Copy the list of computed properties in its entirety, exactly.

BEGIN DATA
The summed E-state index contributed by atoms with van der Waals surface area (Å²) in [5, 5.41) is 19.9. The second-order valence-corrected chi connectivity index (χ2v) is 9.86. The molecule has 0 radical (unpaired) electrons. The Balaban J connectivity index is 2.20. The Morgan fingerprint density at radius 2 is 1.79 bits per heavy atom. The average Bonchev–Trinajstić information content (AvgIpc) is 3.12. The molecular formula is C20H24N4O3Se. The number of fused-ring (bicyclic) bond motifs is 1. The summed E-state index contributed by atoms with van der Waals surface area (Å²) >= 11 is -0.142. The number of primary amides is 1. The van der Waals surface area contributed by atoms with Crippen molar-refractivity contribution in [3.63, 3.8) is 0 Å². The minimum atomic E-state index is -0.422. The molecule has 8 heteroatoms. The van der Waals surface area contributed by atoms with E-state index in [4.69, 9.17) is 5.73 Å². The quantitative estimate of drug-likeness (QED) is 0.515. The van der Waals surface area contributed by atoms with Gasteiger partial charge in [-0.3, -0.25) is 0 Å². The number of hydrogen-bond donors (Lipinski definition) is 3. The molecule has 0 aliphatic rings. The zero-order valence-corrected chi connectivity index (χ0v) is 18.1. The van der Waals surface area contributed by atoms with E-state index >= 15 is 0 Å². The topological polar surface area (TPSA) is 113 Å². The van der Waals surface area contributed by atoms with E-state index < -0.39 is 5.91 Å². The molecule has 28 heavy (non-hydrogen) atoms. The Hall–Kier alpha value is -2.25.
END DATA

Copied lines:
The summed E-state index contributed by atoms with van der Waals surface area (Å²) in [5, 5.41) is 19.9. The second-order valence-corrected chi connectivity index (χ2v) is 9.86. The molecule has 0 radical (unpaired) electrons. The Balaban J connectivity index is 2.20. The Morgan fingerprint density at radius 2 is 1.79 bits per heavy atom. The average Bonchev–Trinajstić information content (AvgIpc) is 3.12. The molecular formula is C20H24N4O3Se. The number of fused-ring (bicyclic) bond motifs is 1. The summed E-state index contributed by atoms with van der Waals surface area (Å²) >= 11 is -0.142. The number of primary amides is 1. The van der Waals surface area contributed by atoms with Crippen molar-refractivity contribution in [3.63, 3.8) is 0 Å². The minimum atomic E-state index is -0.422. The molecule has 8 heteroatoms. The van der Waals surface area contributed by atoms with E-state index in [4.69, 9.17) is 5.73 Å². The quantitative estimate of drug-likeness (QED) is 0.515. The van der Waals surface area contributed by atoms with Gasteiger partial charge in [-0.3, -0.25) is 0 Å². The number of hydrogen-bond donors (Lipinski definition) is 3. The molecule has 0 aliphatic rings. The zero-order valence-corrected chi connectivity index (χ0v) is 18.1. The van der Waals surface area contributed by atoms with E-state index >= 15 is 0 Å². The topological polar surface area (TPSA) is 113 Å². The van der Waals surface area contributed by atoms with E-state index < -0.39 is 5.91 Å². The molecule has 28 heavy (non-hydrogen) atoms. The Hall–Kier alpha value is -2.25.